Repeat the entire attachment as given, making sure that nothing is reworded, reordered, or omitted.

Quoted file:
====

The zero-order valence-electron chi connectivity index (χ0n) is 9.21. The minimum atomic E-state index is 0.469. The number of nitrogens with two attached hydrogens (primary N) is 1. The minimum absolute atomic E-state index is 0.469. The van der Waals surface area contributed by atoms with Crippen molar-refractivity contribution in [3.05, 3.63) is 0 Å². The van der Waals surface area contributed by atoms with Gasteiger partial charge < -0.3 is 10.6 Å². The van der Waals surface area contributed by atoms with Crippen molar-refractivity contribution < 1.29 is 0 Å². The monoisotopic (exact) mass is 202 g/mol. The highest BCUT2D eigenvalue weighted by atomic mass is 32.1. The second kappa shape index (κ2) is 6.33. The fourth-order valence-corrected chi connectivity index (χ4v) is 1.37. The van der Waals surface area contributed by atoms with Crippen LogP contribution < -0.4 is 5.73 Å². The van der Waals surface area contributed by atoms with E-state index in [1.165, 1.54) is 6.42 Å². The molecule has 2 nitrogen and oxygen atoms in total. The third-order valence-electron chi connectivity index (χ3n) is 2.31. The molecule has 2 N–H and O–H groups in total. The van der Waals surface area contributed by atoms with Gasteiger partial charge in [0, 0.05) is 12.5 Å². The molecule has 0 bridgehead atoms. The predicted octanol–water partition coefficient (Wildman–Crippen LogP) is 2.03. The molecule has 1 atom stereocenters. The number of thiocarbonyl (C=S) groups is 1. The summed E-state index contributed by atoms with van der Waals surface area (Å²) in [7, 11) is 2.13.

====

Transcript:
The zero-order valence-electron chi connectivity index (χ0n) is 9.21. The minimum atomic E-state index is 0.469. The number of nitrogens with two attached hydrogens (primary N) is 1. The minimum absolute atomic E-state index is 0.469. The van der Waals surface area contributed by atoms with Crippen molar-refractivity contribution in [3.05, 3.63) is 0 Å². The van der Waals surface area contributed by atoms with Gasteiger partial charge < -0.3 is 10.6 Å². The van der Waals surface area contributed by atoms with Crippen molar-refractivity contribution < 1.29 is 0 Å². The monoisotopic (exact) mass is 202 g/mol. The highest BCUT2D eigenvalue weighted by atomic mass is 32.1. The second kappa shape index (κ2) is 6.33. The fourth-order valence-corrected chi connectivity index (χ4v) is 1.37. The van der Waals surface area contributed by atoms with Crippen LogP contribution < -0.4 is 5.73 Å². The van der Waals surface area contributed by atoms with E-state index in [1.165, 1.54) is 6.42 Å². The molecule has 2 nitrogen and oxygen atoms in total. The third-order valence-electron chi connectivity index (χ3n) is 2.31. The molecule has 2 N–H and O–H groups in total. The van der Waals surface area contributed by atoms with Gasteiger partial charge in [0, 0.05) is 12.5 Å². The molecule has 0 bridgehead atoms. The predicted octanol–water partition coefficient (Wildman–Crippen LogP) is 2.03. The molecule has 1 atom stereocenters. The number of thiocarbonyl (C=S) groups is 1. The summed E-state index contributed by atoms with van der Waals surface area (Å²) in [7, 11) is 2.13.